Margery Daughtrey downy mildew

May 28, 2020
New Downy Mildew Species Named in Honor of Cornell Researcher

The practice of honoring individuals by incorporating their names into biological nomenclature has a long history.

There are species named after scientists like Charles Darwin (Geochelone nigra darwini) and figures in popular culture (Notiospathius johnlennoni). Dick Korf, who worked as a fungal taxonomist in Cornell’s Plant Pathology Department from 1951 to 1992, may hold a Cornell record with 19 eponymous taxa.

The College of Agriculture and Life Sciences at Cornell University recently announced there’s a new eponymous taxon to join them. Hyloperonospora daughtreyae, a species of downy mildew that affects cleomes, or spider flowers, was recently named after Margery Daughtrey, senior Extension associate.

Daughtrey works at Cornell’s Long Island Horticultural Research and Extension Center, and she has been a member of the plant pathology and plant-microbe biology unit since 1978. Her research focuses on improving disease management for pathogens that are problematic in greehouses and nurseries in New York.

Downy mildews are responsible for increasingly destructive diseases that affect ornamental plants. Effective diagnosis, monitoring and management all require the ability to clearly identify the pathogen species. However, this has proven difficult for many downy mildew species, given the complexities in phylogenetic analyses and pathogen variability, even within an individual plant.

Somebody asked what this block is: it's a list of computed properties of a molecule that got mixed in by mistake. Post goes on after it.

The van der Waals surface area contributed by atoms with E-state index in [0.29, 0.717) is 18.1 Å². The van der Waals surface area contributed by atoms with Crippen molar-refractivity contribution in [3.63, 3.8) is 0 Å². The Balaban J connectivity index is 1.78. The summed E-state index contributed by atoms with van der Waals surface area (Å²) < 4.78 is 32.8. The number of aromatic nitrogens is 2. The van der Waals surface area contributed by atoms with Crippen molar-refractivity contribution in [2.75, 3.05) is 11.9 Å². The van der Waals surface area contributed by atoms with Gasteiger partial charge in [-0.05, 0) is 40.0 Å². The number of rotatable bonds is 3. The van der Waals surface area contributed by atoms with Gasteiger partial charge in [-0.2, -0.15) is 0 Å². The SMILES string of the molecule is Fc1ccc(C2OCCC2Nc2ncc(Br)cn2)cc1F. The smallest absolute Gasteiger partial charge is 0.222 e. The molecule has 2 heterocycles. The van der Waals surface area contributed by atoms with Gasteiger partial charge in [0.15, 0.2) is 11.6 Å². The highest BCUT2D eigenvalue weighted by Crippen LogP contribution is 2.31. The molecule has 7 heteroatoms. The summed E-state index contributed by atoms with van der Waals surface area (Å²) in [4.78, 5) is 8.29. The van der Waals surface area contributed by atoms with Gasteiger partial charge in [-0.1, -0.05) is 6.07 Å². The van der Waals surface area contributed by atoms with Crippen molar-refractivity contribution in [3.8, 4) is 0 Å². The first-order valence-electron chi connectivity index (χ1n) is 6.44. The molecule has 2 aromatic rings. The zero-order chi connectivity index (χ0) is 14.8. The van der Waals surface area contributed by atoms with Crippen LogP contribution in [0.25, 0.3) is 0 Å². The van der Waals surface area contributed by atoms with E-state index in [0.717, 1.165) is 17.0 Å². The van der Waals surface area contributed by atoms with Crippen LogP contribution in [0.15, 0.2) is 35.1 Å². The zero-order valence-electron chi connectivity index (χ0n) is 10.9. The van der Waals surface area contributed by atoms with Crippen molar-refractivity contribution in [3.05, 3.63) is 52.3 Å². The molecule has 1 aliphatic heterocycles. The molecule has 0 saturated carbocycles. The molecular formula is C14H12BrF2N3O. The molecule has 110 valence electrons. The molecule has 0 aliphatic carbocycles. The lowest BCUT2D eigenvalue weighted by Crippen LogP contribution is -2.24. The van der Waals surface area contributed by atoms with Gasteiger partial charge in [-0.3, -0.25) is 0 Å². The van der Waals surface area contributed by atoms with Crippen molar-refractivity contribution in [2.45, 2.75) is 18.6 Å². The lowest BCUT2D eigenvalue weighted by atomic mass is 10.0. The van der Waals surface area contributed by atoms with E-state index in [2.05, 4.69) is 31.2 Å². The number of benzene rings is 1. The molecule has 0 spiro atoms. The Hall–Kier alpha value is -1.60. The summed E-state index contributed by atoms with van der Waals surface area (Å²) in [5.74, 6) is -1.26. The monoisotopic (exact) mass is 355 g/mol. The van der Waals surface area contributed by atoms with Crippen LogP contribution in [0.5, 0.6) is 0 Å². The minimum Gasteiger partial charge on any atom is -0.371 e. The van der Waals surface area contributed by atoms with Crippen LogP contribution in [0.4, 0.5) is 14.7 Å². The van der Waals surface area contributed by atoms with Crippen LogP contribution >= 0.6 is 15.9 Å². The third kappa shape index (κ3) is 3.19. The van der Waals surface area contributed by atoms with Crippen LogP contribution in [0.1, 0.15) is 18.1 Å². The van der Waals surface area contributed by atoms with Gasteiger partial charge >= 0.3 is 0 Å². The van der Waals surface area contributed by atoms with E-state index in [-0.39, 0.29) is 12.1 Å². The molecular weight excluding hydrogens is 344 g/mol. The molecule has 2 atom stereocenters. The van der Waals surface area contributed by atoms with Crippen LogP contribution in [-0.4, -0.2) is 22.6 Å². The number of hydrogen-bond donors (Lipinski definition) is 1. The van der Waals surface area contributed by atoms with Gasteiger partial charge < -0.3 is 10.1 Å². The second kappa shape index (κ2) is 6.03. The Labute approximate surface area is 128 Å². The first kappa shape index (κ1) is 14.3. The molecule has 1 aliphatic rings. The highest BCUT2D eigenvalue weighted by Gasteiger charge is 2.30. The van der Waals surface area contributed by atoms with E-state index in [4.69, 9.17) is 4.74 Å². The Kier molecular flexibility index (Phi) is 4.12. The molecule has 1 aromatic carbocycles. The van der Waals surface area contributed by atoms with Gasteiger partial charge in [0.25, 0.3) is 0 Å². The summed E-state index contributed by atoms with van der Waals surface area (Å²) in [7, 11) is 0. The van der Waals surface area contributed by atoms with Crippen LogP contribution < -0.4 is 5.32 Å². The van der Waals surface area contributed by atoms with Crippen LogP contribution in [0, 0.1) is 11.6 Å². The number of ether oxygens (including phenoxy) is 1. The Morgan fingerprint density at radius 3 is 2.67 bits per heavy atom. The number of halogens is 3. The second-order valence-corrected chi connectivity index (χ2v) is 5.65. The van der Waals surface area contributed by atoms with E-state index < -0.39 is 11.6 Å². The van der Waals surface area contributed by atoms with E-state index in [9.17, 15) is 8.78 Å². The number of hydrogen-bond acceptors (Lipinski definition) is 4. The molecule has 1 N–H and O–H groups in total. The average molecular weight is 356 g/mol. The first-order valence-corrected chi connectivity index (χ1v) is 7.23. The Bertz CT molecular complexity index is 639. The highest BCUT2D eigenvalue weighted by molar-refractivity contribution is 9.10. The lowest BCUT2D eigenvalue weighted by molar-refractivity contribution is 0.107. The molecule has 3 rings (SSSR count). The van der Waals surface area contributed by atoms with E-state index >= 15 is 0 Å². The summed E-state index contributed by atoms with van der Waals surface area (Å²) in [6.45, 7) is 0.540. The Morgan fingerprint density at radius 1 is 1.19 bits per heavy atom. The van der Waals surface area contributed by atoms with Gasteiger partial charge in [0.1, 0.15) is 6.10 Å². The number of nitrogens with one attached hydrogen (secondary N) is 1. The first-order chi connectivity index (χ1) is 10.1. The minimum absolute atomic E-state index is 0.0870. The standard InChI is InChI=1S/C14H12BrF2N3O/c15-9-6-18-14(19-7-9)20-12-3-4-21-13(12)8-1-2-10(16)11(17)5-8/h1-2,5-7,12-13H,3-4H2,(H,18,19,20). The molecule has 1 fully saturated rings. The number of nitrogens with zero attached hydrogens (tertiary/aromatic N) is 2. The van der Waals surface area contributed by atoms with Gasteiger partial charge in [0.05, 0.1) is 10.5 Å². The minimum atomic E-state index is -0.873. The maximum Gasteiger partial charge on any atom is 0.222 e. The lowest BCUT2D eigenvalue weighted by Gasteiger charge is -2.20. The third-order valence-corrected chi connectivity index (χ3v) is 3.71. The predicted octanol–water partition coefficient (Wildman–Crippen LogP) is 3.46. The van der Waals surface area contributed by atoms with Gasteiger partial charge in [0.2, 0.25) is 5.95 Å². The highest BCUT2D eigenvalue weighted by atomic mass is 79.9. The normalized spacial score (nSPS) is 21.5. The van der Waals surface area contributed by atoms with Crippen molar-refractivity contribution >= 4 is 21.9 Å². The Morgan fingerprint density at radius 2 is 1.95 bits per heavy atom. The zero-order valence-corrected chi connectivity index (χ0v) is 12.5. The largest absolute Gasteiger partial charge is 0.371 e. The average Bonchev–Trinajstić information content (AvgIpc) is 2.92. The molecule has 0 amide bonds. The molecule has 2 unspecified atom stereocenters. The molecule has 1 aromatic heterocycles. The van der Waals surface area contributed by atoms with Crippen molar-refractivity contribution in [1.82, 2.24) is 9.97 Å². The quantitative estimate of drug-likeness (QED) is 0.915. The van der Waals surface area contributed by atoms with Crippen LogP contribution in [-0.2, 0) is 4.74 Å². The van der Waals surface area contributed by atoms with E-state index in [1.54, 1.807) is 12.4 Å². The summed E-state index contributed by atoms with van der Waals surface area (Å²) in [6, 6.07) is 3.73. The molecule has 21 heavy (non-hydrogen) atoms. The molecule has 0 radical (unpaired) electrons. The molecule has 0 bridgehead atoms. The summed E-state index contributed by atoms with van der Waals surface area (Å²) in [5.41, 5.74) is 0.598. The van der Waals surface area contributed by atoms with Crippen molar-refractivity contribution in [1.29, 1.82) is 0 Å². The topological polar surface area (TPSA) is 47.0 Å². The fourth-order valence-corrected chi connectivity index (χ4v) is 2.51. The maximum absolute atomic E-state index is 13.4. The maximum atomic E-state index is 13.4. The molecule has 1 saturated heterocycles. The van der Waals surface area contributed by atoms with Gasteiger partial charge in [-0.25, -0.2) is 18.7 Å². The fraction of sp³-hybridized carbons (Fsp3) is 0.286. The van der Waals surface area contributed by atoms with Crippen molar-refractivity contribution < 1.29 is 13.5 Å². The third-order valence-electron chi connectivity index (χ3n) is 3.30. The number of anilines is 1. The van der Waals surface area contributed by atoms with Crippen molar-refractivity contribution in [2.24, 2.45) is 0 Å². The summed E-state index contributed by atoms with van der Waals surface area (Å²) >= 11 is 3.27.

In a study published on May 15, 2020, in the European Journal of Plant Pathology, Daughtrey and her co-authors reported the discovery of a new species of downy mildew in a cleome plant in Nassau County, New York. Through phylogenetic analysis, they successfully isolated and characterized sequences in the plant’s genome, which then revealed that the downy mildew isolate belonged to a distinct grouping in the genius Hyaloperonospora.

In their species definition, the authors wrote, “Dedicated to Margery L. Daughtrey, who collected the samples and has made significant contributions to the field of ornamental plant pathology, especially in the area of downy mildew diseases.”

To read the full story, click here.




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